You can use this book to learn the purpose of these tools and then form your own ideas for the legislative process, based on what you are capable of and what you think will work for you. I only ask that, if you create a new political advocacy tool and come to the Hill to use it with members of Congress and staff, you email me about your new tool. I’m always looking to learn!
Seeds Don’t Sprout Overnight
I see people coming to the Hill and shooting themselves and their is- sue in the foot all the time. I can’t say it enough: just as farming takes seasons, political advocacy takes time. People come in frustrated with Congress because they are deadlocked on issues that are important to them. Some of them feel that Congress just doesn’t care.
When you come to the Hill with that negative thought process and negative energy, you bring it into your meetings. You can’t hide it, and we can see it. That attitude makes it hard for us to work with you and make the most of our limited time together. You should know that we do care. Often, we just need to be properly informed, but we have lim- ited time and a lot of issues to address.
Also, petitioners are often unrealistic about the results that they can achieve. I’ve had people come in who think that we can get an entire bill drafted, introduced through the committee process, ap- proved through the chambers, and bring it into public law in a matter of months. They think that a person can come to the Hill for one visit and be done. That’s not true. You must keep in mind that the issues that matter to you have a massive impact on communities, on the fu- ture of our country, and on the livelihood of our planet. They all re- quire thoughtful debate and policy considerations.
There is no magic trick to solving huge social and political issues. They’re too complex. They impact people all over the world. Public policy problem-solving takes a lot of work and a lot of time.
In addition to not being realistic about the results, sometimes peo- ple are not specific enough in what they ask. I’ll give you more than 40 tools so that you can ensure that once you have a realistic expectation, you also have a realistic ask. See Part II for the series of political advo- cacy asks or tools.
One challenge is that, as a petitioner, you don’t have much time on Capitol Hill. But petitioning is a long game, so you need to make the most of the time that you have in the places where you are. There are efficient uses of your time, and then there are things that may seem like they’re helping but just slow you down or kill time. I will show you where to focus, how to focus, and how to increase your yield.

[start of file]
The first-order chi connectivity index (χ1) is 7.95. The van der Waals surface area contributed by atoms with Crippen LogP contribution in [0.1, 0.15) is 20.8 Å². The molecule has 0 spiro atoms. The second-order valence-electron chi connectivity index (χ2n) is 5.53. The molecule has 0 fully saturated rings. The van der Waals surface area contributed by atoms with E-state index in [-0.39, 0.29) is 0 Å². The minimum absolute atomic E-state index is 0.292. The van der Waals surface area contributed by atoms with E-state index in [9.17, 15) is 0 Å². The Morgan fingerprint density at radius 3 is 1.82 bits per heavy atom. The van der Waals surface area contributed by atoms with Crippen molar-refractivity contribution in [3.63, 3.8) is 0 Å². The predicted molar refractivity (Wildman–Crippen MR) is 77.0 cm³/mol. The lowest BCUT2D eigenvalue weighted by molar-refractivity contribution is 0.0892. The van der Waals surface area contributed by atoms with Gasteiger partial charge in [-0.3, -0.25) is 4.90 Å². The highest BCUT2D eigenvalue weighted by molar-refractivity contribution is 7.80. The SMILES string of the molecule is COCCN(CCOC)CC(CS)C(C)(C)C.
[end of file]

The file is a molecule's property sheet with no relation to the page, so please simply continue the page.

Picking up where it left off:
How to Increase Your Yield
The key to creating change in government is to build momentum. It’s very rare for a bill to become an instant bill or an instant law. We have seen almost instant laws after terrible events like 9/11, Hurricane Katrina, Watergate, the 2008 recession, and the subsequent auto bail- out. So if you hear that something became law overnight, it’s not true. There are no overnight celebrities, and there are no overnight laws. To build momentum, you need to move forward in steps. In farming, you plant seeds, you tend the field, you harvest the crops, and you do it again next year. The cycle continues.
Petitioning is similar in that someone needs to start the chain, and someone needs to continue what has gone before. Someone has to reach out to Congress to plant the seeds, which means educating the members. You tend the field by building relationships with members of Congress. You harvest the crops by gaining publicity and getting a movement behind your issue. And then, you need to do it again and again, year after year.
You are a part of the process. You are just as much a farmer in the political process as a member of Congress or a staffer. Success comes from forging personal relationships with an office and then making a reasonable and relevant request. I’ll show you exactly what you need to understand so that you can help others while you petition.